10 Second-Year NFL Players Who Will Breakout in 2012

Cian Fahey@CianafFeatured ColumnistMay 18, 2012

10 Second-Year NFL Players Who Will Breakout in 2012

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    Prior to breaking out into difference-making receiving threats, whether it be in the regular season or just the postseason, Jimmy Graham and DeMaryius Thomas were two of the players featured on my second-year players to watch for in the 2011 season.

    With the draft and free agency in tow, it's not too early to start thinking about the coming season and who will be the next Victor Cruz or Jimmy Graham.

    Here is a list of 10 second-year players to look out for in the 2012 NFL regular season.

Robert Quinn

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    In St. Louis, very few things went right for Steve Spagnuolo and his team; so much so that it is no longer his team. The final parting gift that Spagnuolo and GM Billy Devaney left fans with comes in the form of former first-round pick Robert Quinn.

    Quinn, the former North Carolina prospect, didn't feature much during his rookie season; but only because the Rams already had talented defensive ends entrenched as their starters. With James Hall gone, the Rams will now ask Quinn to step into a starting role rather than just be a situational pass rusher.

    In limited time, Quinn managed to notch five sacks while also being impressive on special teams.

    The most impressive thing about Quinn's play was his burst off the line of scrimmage and his relentlessness in chasing down opposing quarterbacks. He may not have had an Aldon Smith-type of rookie year, but the difference in the defense around him should be taken into account.

    Quinn has the frame to add bulk as he matures. He won't be under any major pressure to perform this year, but the Rams will expect to see some development. One thing is certain, the defense around Quinn is better suited to support him with a revamped defensive line rotation and some new additions in the secondary.

Justin Houston

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    When drafted, Justin Houston was described as a first-round talent who fell to the third round because of character reasons. When a player like this falls into the right situation, it's always intriguing.

    Landing in Kansas City was good for Houston as leaders like Thomas Jones, Kelly Gregg and Derrick Johnson were there to watch over him as a rookie. While the team's actual first-round pick proved to cause the most trouble, Houston quietly forced his way into the lineup.

    The Chiefs have been lacking a consistent pass rusher in recent years, relying too much on Tamba Hali. With Houston looking to start across from him this year, and Dontari Poe added to the middle of the defensive line, that should no longer be an issue.

    Playing across from Hali, with three mammoth defensive linemen in front of him, should give Houston plenty of opportunities to make plays.

    While he struggled to make an impression early on, starting the first two games before being benched, the 22-year-old did eventually become the full-time starter at left outside linebacker during the final seven games of last year.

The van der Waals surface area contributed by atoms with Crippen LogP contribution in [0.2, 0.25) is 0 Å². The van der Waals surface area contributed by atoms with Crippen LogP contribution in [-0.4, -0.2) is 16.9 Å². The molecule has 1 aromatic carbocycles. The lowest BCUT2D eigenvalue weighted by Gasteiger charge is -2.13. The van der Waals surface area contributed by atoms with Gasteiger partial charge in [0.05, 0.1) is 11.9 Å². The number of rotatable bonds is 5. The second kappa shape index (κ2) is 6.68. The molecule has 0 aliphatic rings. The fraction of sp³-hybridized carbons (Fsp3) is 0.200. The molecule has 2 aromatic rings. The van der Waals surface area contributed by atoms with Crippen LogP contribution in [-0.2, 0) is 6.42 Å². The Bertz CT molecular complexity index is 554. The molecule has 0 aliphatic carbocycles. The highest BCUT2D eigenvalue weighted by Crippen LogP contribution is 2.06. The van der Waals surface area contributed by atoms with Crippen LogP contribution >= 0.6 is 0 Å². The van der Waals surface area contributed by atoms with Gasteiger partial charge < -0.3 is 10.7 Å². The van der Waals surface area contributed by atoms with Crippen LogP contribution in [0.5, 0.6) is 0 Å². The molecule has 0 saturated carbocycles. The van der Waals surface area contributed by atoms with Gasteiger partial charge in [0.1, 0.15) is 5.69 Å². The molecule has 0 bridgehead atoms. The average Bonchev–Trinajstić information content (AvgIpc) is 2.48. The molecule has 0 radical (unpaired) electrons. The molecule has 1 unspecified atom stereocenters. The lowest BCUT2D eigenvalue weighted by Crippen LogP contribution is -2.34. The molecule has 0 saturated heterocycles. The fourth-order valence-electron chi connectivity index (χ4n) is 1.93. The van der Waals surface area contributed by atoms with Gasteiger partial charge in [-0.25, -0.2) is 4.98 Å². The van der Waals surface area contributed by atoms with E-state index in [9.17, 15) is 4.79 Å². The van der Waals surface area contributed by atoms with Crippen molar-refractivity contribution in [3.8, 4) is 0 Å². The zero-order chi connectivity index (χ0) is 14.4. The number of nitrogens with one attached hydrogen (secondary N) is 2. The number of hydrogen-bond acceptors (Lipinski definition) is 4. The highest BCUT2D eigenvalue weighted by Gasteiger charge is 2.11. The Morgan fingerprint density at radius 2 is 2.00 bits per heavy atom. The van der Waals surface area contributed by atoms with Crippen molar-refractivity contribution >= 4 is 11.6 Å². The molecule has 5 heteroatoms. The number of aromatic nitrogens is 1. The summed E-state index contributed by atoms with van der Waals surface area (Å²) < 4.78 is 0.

He exploded onto the scene in Week 13, recording his first three career sacks against the Chicago Bears. After that, he added one more sack against the New York Jets the very next week and 1.5 sacks in the final game against the Denver Broncos.

    Houston will hope to carry the momentum from the end of last season into this one. A more competitive Chiefs team should help his cause.

Jonathan Baldwin

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    The 22-year-old wide receiver, Jonathan Baldwin, didn't have the greatest start to his career. Baldwin got into a fight with veteran running back Thomas Jones and missed the first five games of his rookie season.

    By the time Baldwin acclimated himself to the NFL, the Chiefs offense had already been decimated.

    Baldwin only had three full games with Matt Cassel under center. Furthermore, the Chiefs offense was also missing two of its brightest young weapons in Tony Moeaki and Jamaal Charles. Baldwin finished the season with only 21 receptions in 11 games. However, you have to take into account how dysfunctional the team's offense was during that span.

    Baldwin showed enough in short spells to prove he has the potential to start at wide receiver in the NFL. Even at this level, his height and physicality should allow him to overpower smaller corners. If he can consistently catch the football, Baldwin shouldn't have any issues getting free from coverage.

    With Dwayne Bowe across from him, Steve Breaston playing inside, and the return of the team's key offensive cogs, Baldwin could play a big role on a team that should be looking at the playoffs this year.

Cortez Allen

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    The Pittsburgh Steelers let William Gay leave this offseason despite his excellent performance last year. While Keenan Lewis is the next man up to replace Gay in the starting lineup, Allen will be the new nickel cornerback.

    During his rookie year, Allen was impressive despite being drafted as a project player out of Citadel.

    Allen's performances as a rookie where a huge reason why the Steelers' secondary was able to vault itself to the top of the rankings during the regular season. He is a very rangy cornerback who, along with Keenan Lewis, added a new dimension to the Steelers defense, while also providing much needed depth at the position.

    Despite being a big, physical cornerback who excels in man coverage, Allen also proved last year that he was agile and intelligent enough to play inside as the team's dime back. He may have been the second cornerback the Steelers took in the draft last year, after Curtis Brown, but Allen was a big contributor for the team and quickly surpassed Brown on the depth chart.